Elizabeth A.S. Brooke

Crafting, traveling and everything in between.

Do you like chutney?


Hubby Chris introduced me to Indian food and I love it, especially curries and chutney.
Chutney is an Indian condiment made with fruit and spices that’s great with any type of dish.

I love chutney! If I could, I’d eat chutney and salsa everyday with everything. I’ve made tomato and pineapple chutneys in the past.

On Wednesday, I made a tomato-onion chutney with aromatic chicken curry and rice from “Best Ever Indian Cookbook,” by Mridula Baljekar, Rafi Fernandez, Shehzad Husain and Manisha Kanani. I love this cookbook and recommend it to anyone interested in dabbling in Indian cooking.
The chicken curry had tomatoes and broccoli and several spices, and I cooked the rice in chicken stock.
For the chutney, I didn’t have fresh tomatoes on hand so I used two cans of diced tomatoes. I did have an onion, but didn’t feel like peeling it (lazy!) so I used onion flakes instead. Here’s the recipe:
Fresh Tomato and Onion Chutney
8 tomatoes, quartered
1 medium onion, chopped
3 tbsp. brown sugar
1 tsp. garam masala (found in the spice aisle)
1 tsp. ground ginger
3/4 cup malt vinegar (I used apple cider vinegar)
1 tsp. salt
1 tbsp. honey

1. Place the tomatoes and onion into a heavy pan.
2. Add sugar, garam masala, ginger, vinegar, salt and honey. Cook over low heat for 20 minutes.
3. Mash the tomatoes with a fork to break them up. Continue to cook on slightly warmer heat until chutney thickens.

Most Indian restaurants that I’ve visited usually serve a mint or other type of chutney with naan, a flat, leavened Indian bread. I haven’t attempted to make naan yet because it requires rolling it flat, baking it and then finishing it off under a broiler. (Again, lazy.)

I have, however, made chapatis, another Indian bread that is unleavened and is cooked on the stovetop. Here’s the recipe from “Best Ever Indian Cookbook:”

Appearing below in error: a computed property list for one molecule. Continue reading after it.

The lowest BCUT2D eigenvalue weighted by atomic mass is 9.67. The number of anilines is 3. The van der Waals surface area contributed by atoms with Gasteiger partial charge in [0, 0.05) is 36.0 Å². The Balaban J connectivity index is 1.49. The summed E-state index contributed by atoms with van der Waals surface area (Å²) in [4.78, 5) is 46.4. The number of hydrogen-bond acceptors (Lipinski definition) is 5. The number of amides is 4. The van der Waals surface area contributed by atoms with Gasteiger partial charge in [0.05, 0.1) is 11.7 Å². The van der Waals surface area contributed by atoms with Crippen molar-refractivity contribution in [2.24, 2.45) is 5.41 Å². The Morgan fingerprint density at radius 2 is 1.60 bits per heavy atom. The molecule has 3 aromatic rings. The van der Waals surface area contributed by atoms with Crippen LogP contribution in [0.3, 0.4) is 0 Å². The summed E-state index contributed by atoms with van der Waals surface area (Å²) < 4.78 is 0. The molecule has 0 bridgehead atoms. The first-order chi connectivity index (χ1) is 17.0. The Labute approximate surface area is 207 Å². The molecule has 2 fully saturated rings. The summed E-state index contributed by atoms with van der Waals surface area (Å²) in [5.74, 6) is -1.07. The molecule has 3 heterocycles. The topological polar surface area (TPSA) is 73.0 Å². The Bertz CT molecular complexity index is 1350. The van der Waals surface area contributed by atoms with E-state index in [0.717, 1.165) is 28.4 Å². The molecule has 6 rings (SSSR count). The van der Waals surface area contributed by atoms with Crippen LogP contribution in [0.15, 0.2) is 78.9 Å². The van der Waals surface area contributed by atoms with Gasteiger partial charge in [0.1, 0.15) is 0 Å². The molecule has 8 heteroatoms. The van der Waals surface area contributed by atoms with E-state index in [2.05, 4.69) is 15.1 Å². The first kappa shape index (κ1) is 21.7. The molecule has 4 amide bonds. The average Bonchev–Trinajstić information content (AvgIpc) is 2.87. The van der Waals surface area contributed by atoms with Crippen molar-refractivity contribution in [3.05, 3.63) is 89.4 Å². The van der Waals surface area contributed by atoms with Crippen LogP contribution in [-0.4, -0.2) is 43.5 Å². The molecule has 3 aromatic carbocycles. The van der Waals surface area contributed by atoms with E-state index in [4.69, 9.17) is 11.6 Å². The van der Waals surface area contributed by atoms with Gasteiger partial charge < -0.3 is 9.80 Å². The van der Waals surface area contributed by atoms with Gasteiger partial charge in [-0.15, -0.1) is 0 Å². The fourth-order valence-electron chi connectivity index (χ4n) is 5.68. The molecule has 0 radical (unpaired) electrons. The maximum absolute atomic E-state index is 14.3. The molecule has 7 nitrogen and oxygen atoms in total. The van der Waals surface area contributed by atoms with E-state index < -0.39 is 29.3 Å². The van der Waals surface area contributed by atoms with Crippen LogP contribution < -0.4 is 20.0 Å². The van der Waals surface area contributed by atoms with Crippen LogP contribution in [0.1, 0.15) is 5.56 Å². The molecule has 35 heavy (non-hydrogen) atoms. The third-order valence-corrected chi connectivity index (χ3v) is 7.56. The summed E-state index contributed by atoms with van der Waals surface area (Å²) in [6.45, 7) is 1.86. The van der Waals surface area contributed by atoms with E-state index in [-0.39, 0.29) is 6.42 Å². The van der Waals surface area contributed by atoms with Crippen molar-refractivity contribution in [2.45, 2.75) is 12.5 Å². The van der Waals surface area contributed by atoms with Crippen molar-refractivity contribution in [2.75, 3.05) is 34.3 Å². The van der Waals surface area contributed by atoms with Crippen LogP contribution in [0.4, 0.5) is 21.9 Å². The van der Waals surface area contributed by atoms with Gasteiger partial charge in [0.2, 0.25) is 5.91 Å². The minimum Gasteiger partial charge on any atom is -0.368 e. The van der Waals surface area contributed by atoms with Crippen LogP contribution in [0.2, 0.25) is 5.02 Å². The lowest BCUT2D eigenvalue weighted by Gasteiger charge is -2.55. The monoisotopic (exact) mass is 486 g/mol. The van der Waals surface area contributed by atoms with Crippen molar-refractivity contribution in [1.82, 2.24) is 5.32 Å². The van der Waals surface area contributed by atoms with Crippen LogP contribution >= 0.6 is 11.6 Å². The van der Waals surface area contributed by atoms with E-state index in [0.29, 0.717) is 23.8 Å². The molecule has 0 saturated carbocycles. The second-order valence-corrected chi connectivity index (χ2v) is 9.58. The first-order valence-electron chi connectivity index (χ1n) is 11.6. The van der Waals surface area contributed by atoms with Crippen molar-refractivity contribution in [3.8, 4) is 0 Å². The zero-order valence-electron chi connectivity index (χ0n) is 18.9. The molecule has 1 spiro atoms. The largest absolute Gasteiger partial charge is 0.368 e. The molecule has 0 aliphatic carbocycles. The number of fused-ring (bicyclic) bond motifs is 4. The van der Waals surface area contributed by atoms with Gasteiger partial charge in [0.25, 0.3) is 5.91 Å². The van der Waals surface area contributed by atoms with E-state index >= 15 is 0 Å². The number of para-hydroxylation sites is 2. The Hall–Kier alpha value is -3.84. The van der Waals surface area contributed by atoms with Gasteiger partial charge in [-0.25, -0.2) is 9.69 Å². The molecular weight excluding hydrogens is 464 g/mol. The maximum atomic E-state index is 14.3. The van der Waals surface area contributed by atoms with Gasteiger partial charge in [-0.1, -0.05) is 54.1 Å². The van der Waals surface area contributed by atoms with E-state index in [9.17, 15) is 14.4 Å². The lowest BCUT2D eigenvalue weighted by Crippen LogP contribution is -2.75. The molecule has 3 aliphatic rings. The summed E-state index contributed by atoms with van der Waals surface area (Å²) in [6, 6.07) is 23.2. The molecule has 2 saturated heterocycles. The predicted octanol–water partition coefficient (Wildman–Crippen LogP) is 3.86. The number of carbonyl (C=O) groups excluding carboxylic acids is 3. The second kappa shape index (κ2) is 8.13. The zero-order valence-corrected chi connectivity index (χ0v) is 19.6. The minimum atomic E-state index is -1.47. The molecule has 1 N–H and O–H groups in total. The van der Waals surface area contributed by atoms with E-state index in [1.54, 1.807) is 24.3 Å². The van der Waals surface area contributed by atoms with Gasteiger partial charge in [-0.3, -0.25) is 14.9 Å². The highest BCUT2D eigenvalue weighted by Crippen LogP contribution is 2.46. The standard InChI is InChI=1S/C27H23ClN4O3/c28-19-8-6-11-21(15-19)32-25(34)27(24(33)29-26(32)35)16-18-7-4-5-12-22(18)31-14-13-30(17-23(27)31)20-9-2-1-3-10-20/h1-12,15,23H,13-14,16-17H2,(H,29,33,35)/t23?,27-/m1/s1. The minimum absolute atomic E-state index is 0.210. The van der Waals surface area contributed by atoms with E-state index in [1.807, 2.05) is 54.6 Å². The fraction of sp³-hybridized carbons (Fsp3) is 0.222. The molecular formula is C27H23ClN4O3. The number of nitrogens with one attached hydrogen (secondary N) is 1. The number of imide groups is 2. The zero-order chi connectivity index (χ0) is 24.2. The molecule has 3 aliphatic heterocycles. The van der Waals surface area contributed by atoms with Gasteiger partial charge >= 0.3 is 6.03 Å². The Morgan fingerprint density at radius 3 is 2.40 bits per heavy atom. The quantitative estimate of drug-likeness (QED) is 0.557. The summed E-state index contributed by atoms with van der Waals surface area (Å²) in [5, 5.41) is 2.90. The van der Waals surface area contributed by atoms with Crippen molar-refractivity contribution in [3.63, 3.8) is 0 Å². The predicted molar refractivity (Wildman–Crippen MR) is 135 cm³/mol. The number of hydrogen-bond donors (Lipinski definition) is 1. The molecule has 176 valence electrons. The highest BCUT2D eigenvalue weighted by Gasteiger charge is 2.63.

2 cups chapati flour or ground whole-wheat flour
1/2 tsp. salt
3/4 cup water

1. Mix all ingredients together. Knead for 7-10 minutes.
2. (Can let dough sit for 15-20 minutes if you want. I didn’t.) Divide dough into 8 to 10 portions. Roll out each into a circle on floured surface.
3. Place a skillet (or griddle) over high heat. When hot (steaming or when water quickly evaporates when you sprinkle it on the surface), lower to medium heat and add chapati(s) to pan.
4. When chapati(s) begins to bubble and is brown, turn it over and press down to flatten and cook on the other side.

If you enjoy these recipes, check out “Best Ever Indian Cookbook” or other books by the authors.

If you look for another Indian cookbook, I recommend finding one that you know you’ll use. Don’t buy one that gives measurements in metrics if you don’t want to do math every time you want to cook a recipe.

I also like how “Best Ever Indian Cookbook” provides several basic recipes so you can make things from scratch if you can’t find them in local stores, helpful if you don’t live in a metropolitan area. That might be a feature to look for. Some recipes “Best Ever Indian Cookbook” provides are paneer (a cheese), curry paste, coconut milk, tikka paste and garam masala mix.

3 thoughts on “Do you like chutney?

  1. Here's a South Indian version of the tomato chutney that you might like:


  2. Hi, veggal!

    Thanks for sharing!

    Do you know any substitutes for urad dal (black gram) and asafoetida (hing)? I'm sure I can't find either locally.


  3. Nice combination of recipes! Great food, would like to make it soon. Thanks for sharing.